Colleges, universities take first strides with regional initiatives
By Jaime Levy
Representatives for a group of South Florida colleges and universities are continuing a push to reap the benefits of acting as a single regional body.
The South Florida Higher Education Consortium - a group of public and private schools organized as part of an effort by the Greater Miami Chamber of Commerce - are trying to identify key issues to bring to the Florida Legislature next year.
Chamber leaders said they hope to include in the consortium 18 institutions from Palm Beach, Broward and Miami-Dade counties.
"We feel like by working together and bringing business in, we're going to be able to accomplish a lot of things we couldn't have done before," said Bill Cullom, Greater Miami Chamber president and CEO. "The next step is for us to put down priorities from the standpoint of Tallahassee."
He said members of the group next will meet with leadership in the coming weeks, culminating in a Jan. 13 meeting to plan lobbying strategies.
Philip Blumberg, head of South Florida Initiatives, of which the consortium is a part, said funding equity could be a primary issue for the consortium to address.
"The state has very little new resources to commit. Under any circumstances, public education absorbs almost 67% of the state budget," he said. "There's no way the legislature or the governor is going to propose a higher number than that. The system needs to allocate money in a more equitable way."
Mr. Blumberg, also president and CEO of American Ventures Corp., added that regionalism and a business-education link could be other important topics.
Sister Jeanne O'Laughlin, president of Barry University and one of the nine school representatives who attended a consortium meeting last week, said she was a bit skeptical - but hopeful - of what they could accomplish.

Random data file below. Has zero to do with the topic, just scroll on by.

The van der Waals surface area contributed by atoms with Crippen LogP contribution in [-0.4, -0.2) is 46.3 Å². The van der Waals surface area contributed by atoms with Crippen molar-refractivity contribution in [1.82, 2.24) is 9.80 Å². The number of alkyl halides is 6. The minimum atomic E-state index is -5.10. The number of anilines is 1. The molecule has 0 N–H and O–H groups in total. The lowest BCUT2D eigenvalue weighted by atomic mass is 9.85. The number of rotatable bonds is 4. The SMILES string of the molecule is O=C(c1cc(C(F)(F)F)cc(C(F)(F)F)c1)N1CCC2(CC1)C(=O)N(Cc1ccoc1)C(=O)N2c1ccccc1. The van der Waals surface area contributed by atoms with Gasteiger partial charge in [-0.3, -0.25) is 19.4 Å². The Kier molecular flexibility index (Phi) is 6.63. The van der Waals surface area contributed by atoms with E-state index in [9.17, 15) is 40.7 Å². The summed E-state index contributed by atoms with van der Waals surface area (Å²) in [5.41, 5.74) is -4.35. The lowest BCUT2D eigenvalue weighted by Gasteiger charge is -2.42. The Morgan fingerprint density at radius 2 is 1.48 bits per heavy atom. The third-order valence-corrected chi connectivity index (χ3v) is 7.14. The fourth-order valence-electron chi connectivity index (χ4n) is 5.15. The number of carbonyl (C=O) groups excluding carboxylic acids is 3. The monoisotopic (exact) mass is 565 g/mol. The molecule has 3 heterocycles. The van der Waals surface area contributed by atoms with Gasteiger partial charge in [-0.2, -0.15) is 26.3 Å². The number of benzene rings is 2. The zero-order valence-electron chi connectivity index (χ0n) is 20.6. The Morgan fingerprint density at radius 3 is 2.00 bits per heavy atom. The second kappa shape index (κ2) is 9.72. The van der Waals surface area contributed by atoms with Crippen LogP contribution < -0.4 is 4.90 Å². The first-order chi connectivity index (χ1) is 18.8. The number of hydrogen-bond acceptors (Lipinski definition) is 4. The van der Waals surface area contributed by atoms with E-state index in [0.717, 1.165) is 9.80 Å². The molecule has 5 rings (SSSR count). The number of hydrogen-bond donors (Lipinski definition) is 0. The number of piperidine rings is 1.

Other schools represented were Broward Community College, Florida Atlantic University, Florida International University, Florida Memorial College, Miami-Dade Community College, Nova Southeastern University, Palm Beach Community College and the University of Miami.
"I don't know how successful the consortium will be, as such attempts have not been too successful in the past," she said. "Regionalism is difficult to achieve but one must keep trying. And that's what we will do."
Hodding Carter, president and CEO of the John S. & James L. Knight Foundation, which donated $400,000 to the chamber for the consortium, said he was more optimistic about the group's eventual success.
"The Knight Foundation helped fund them because we're interested in the specific question of higher education cooperation," Mr. Carter said. "We also wanted to help underwrite the first strategic approach to encouraging a regional view of common problems. It seemed higher education might be the one where people could fastest and best understand common interests."